The exhibition and text series Ex-Embassy pivots on the rift between the idealistic flatness of an imposed architecture or frame – that is, a modular imaginary with the ambition to expand itself into a universal for all people and all places (‘the frame’ itself here having, since 1989, shifted from state-socialism to a jump-started neoliberal political economy today powered primarily by real estate) – and other, incommensurable formalisms that strategically interact with, project, bypass, resist or are subsumed into this model. Such processes are fundamentally entangled with the question of how specific spaces are shaped, by whom, and for which bodies?
Geographer Doreen Massey defines space as ‘the simultaneity of stories thus far’. Massey argues that while the discourses of modernity assumed ‘one story, led by the ‘advanced’ countries/peoples/cultures . . . the imposition of a single universal’, processes of globalisation project an equally illusory vision of borderless space that is, in fact, pockmarked with and dependent on expulsions, inequalities and violent exclusions. In contrast, Massey posits an understanding of spatiality as something that emerges from interaction on all levels; that is multiple, essentially open and ongoing: that must be, in other words, malleable.
Bearing this in mind, the material state of the building today may be better represented not by the above diagrams, but by (for example) the below schema, which materialised while thinking through Ex-Embassy in its early phase together with the exhibition’s curatorial advisor, Rachel O’Reilly (AU/DE) – and this would simply be a provisional beginning:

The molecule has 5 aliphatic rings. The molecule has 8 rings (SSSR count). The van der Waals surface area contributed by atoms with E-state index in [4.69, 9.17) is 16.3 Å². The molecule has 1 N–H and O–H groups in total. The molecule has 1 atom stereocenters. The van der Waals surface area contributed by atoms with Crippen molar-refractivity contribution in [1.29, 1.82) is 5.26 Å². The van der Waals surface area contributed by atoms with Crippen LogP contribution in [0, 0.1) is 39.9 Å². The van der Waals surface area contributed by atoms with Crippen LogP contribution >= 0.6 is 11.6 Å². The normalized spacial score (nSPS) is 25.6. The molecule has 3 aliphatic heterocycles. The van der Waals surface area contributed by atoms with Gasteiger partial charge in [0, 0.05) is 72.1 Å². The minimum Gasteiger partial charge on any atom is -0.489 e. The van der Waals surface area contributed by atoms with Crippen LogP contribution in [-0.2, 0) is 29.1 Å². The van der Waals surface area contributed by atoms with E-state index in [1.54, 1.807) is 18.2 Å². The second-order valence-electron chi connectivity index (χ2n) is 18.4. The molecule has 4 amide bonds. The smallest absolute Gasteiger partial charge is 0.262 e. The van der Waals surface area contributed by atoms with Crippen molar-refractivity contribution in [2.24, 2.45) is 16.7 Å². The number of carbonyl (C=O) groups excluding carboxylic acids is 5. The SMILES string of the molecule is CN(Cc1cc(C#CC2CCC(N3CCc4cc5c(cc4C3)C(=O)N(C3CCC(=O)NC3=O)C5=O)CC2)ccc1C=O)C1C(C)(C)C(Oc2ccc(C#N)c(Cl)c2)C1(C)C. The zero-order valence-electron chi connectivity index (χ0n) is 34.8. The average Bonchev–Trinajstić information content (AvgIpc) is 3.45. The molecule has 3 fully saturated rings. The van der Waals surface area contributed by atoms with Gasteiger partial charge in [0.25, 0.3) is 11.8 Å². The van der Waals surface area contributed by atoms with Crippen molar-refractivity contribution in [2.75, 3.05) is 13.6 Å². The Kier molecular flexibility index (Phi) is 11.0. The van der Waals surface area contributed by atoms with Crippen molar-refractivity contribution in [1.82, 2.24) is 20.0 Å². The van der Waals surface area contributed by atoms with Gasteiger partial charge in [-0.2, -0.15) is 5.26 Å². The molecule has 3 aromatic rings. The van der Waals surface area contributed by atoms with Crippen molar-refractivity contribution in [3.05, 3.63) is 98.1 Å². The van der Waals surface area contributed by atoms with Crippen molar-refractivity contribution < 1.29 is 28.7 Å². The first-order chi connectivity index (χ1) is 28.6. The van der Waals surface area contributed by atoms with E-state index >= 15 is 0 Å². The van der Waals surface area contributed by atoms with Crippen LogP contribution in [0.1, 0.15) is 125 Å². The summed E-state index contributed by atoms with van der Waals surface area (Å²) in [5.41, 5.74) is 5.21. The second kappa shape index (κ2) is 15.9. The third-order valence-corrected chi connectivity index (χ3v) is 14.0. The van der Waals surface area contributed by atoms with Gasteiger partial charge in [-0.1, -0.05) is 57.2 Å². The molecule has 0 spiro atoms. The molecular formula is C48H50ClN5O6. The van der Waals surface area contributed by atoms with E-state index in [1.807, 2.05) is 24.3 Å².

In this way, the exhibition and text series Ex-Embassy assumes the form of a non-neutral platform, from which ten invited artists and writers draw attention to often dissonant narratives of place, territory and social conflicts: trajectories that, in some cases, move beyond or explicitly explode ways of reading the site’s parameters. The following offers one possible way to navigate these trajectories:
Entry to the embassy’s garden is frustrated by an intervention staged by artist Archie Moore (Kamilaroi). A space is replaced with a wall, which is then replaced with the illusion of space. Drawing on the legacy of trompe l’oeil (French: ‘deceives the eye’) painting techniques, Image (2018) raises questions around the role fictions of political freedom, universal access and freedom of movement play in the context of persisting social and physical barriers: from racism and other forms of discrimination, to stigma due to illness or socio-economic inequality. While it is possible to glimpse what is ahead, certain spaces are kept physically out of reach: but importantly, such barriers are imposed by others.